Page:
Albert S. D'agostino
Walter E. Keller
On the Loose (1951)
Directed by Charles Lederer, with a screenplay by Katherine Albert and Dale Eunson, based in an original story by Collier Young and Malvin Wald, On the Loose was clearly a "B" picture, filmed when the careers of Douglas and Bari (who had been perpetually doomed to playing mean girls at 20th Century-Fox) were in decline. Made by Ida Lupino and Collier Young's The Filmakers production company, who had also produced Beware, My Lovely (1952), Hard, Fast and Beautiful (1951) and Outrage (1950), the film was shot at and released by RKO Studios. The exterior scenes of Central High School were filmed on location at Beverly Hills High School, and 17-year-old Marilyn Hendrickson, a senior at Hollywood High School, was hired by the studio as a consultant to make sure that the dialogue and the sets were real to life. Thanks to Hendrickson, the script was changed to reflect 1951 idioms. Cars were no longer "jalopies" but "rods" or "bombs", a handsome guy was "terrific, great or swell" instead of the passé "dreamy," and "shake a leg" was replaced with "let's shove" and "best we go." Hendrickson advised the prop man that dolls and school pennants in Jill's room wouldn't sit well with contemporary audiences because she only had "one panda bear and no pennants" in her own room.
Despite The Filmakers and Lederer's efforts to be hip and relevant, On the Loose was not popular with critics when it was released on September 28, 1951. Cue: The Weekly Magazine of New York Life called it "Routine, superficial." Melvyn Douglas' movie career had become too routine for him, so On the Loose would be his last film for nine years. He would move into television for the rest of the decade, as would Lynn Bari and Joan Evans. A few years later, James Dean would come on the scene and make teenage angst an art form.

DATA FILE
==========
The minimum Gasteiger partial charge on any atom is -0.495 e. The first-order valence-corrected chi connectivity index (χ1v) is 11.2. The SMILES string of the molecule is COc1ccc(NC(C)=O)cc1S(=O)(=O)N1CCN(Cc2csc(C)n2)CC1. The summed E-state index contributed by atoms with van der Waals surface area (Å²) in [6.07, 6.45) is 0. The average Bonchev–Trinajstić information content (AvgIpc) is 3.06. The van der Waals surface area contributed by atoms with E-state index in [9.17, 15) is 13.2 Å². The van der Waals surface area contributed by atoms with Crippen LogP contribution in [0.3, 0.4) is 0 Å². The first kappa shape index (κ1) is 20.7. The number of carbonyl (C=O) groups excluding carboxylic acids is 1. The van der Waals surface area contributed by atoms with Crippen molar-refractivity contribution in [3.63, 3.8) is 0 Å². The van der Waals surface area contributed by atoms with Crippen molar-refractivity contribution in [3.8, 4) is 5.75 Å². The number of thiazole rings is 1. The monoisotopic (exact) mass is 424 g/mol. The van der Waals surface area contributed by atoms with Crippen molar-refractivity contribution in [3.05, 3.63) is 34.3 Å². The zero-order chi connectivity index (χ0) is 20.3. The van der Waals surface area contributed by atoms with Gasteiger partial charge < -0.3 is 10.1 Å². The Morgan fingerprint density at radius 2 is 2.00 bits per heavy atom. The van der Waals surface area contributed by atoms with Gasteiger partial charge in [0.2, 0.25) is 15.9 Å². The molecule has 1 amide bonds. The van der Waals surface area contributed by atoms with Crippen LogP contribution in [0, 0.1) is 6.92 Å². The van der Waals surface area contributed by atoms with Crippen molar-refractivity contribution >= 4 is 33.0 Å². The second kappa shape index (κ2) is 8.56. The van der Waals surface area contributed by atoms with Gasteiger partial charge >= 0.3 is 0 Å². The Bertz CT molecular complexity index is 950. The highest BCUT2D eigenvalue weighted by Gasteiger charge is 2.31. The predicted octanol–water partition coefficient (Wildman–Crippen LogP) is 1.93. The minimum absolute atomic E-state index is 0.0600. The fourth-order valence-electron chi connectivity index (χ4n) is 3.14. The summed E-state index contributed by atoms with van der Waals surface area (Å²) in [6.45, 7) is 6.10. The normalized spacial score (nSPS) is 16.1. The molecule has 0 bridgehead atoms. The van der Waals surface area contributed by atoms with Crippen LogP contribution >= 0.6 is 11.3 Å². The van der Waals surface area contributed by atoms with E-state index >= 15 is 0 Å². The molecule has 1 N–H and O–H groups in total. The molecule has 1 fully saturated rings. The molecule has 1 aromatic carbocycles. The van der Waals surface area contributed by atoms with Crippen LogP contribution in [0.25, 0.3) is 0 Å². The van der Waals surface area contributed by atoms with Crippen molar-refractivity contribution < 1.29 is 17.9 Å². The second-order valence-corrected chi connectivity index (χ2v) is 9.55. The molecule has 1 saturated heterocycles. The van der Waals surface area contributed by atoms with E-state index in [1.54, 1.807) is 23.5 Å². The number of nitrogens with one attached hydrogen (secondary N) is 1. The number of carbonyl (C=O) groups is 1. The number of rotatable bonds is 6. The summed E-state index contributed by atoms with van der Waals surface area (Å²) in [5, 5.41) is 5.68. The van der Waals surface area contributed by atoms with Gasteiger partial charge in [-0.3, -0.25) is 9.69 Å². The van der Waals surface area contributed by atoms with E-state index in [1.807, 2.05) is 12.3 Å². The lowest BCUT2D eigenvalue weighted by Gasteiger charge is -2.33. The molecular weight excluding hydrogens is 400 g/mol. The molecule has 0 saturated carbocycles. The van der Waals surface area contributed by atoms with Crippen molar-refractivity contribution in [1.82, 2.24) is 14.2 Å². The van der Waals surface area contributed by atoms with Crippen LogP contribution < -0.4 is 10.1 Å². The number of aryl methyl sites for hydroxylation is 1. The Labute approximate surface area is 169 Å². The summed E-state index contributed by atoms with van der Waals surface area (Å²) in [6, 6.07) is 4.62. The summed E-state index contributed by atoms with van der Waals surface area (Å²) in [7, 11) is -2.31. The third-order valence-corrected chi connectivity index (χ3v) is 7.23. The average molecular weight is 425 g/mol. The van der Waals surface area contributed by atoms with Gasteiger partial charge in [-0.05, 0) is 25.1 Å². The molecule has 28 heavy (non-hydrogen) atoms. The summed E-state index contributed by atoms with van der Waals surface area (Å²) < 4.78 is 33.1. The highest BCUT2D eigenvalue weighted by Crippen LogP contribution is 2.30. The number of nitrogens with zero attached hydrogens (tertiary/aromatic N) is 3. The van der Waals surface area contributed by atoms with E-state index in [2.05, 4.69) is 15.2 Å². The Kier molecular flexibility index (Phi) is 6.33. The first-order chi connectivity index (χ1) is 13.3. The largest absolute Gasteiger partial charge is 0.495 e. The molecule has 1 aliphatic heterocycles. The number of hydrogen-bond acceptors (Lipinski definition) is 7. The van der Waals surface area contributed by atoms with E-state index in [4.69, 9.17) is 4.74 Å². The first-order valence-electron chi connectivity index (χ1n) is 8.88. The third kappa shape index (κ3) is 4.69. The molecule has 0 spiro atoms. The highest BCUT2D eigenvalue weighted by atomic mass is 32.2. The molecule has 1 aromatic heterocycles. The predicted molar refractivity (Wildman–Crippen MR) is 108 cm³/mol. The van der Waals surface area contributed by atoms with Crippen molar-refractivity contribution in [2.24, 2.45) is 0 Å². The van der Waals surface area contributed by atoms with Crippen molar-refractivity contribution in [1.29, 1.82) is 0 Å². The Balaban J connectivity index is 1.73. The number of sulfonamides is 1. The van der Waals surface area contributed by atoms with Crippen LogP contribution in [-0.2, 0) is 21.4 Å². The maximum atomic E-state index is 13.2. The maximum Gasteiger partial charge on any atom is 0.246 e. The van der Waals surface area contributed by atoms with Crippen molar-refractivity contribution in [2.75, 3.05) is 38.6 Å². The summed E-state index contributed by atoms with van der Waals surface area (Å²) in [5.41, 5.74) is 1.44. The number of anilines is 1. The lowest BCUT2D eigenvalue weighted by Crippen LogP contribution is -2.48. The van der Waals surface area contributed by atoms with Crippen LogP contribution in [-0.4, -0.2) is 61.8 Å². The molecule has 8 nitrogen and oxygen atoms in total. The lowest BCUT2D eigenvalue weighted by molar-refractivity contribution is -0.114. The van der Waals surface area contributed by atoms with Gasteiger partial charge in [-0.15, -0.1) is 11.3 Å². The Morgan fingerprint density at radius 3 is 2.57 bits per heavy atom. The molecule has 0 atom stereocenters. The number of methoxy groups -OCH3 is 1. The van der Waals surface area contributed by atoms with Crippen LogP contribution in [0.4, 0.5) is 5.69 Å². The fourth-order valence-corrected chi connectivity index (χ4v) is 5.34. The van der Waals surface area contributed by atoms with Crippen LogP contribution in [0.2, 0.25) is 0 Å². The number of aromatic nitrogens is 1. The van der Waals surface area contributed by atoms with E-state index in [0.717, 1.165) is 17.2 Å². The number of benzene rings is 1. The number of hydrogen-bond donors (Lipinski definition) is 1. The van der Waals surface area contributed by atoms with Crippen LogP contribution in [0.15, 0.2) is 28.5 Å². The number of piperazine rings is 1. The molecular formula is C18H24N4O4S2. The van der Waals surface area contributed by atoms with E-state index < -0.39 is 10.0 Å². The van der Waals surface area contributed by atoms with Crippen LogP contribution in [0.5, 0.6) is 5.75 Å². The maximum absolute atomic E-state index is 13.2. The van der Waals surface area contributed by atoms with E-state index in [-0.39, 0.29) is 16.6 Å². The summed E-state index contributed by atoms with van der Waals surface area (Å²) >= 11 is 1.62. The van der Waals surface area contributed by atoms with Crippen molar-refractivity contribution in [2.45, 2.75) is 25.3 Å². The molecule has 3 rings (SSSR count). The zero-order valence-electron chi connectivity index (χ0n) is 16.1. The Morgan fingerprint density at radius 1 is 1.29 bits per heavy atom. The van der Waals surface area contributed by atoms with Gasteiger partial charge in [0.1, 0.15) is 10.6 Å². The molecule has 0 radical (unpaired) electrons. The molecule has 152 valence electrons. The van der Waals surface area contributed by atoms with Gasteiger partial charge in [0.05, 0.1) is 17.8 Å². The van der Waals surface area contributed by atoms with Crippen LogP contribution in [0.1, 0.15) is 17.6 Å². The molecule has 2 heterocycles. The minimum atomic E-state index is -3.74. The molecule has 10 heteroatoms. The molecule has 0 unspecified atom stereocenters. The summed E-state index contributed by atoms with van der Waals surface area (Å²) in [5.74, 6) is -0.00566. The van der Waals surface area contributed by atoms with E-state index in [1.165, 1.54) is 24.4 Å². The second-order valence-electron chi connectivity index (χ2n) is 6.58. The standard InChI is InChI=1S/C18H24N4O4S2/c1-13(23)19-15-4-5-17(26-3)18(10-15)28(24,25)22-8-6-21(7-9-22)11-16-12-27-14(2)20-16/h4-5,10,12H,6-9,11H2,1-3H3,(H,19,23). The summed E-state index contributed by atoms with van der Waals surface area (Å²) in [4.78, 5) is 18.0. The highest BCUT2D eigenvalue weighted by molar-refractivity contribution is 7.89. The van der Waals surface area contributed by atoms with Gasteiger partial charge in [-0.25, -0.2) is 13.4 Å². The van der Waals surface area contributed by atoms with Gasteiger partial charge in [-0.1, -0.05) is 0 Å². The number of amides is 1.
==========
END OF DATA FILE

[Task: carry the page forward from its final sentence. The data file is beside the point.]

http://dearoldhollywood.blogspot.com/2012/09/on-loose-1951-film-locations.html Handsaker, Gene "Not Hep Now to Say Man is 'Dreamy'" Daytona Beach Morning Journal 30 Mar 51
The Internet Movie Database
"Joan 'On the Loose'" The News 10 Jul 52
By Lorraine LoBianco
On the Loose (1951)
The working title of this film was The Restless Age. The opening credits are preceded by shots of a beach at night, accompanied by a voice-over narration spoken by Lynn Bari. Bari discusses the plight of troubled teenagers and the forces that drive them to suicide. According to Hollywood Reporter, Don Weis was to direct the film and Czenzi Ormonde was to co-write the screenplay with producer-writer Malvin Wald, following two weeks of research in juvenile court. Ormonde's contribution to the completed film, if any, has not been determined. Hollywood Reporter announced in late August 1950 that Mala Powers was to star in the picture.
The Filmakers and RKO borrowed Joan Evans from Samuel Goldwyn's company. Evans' real-life parents, Dale Eunson and Katherine Albert, wrote the film's screenplay. According to a June 1951 New York Times item, producer Collier Young and his then wife, actress-director Ida Lupino, who co-owned The Filmakers, talked with four Los Angeles teenagers about their lives, seeking advice from them on how typical high schoolers talk, think, dress and act. On the Loose marked Melvyn Douglas' last film until the 1962 Allied Artists picture Billy Budd (see AFI Catalog of Feature Films, 1951-60).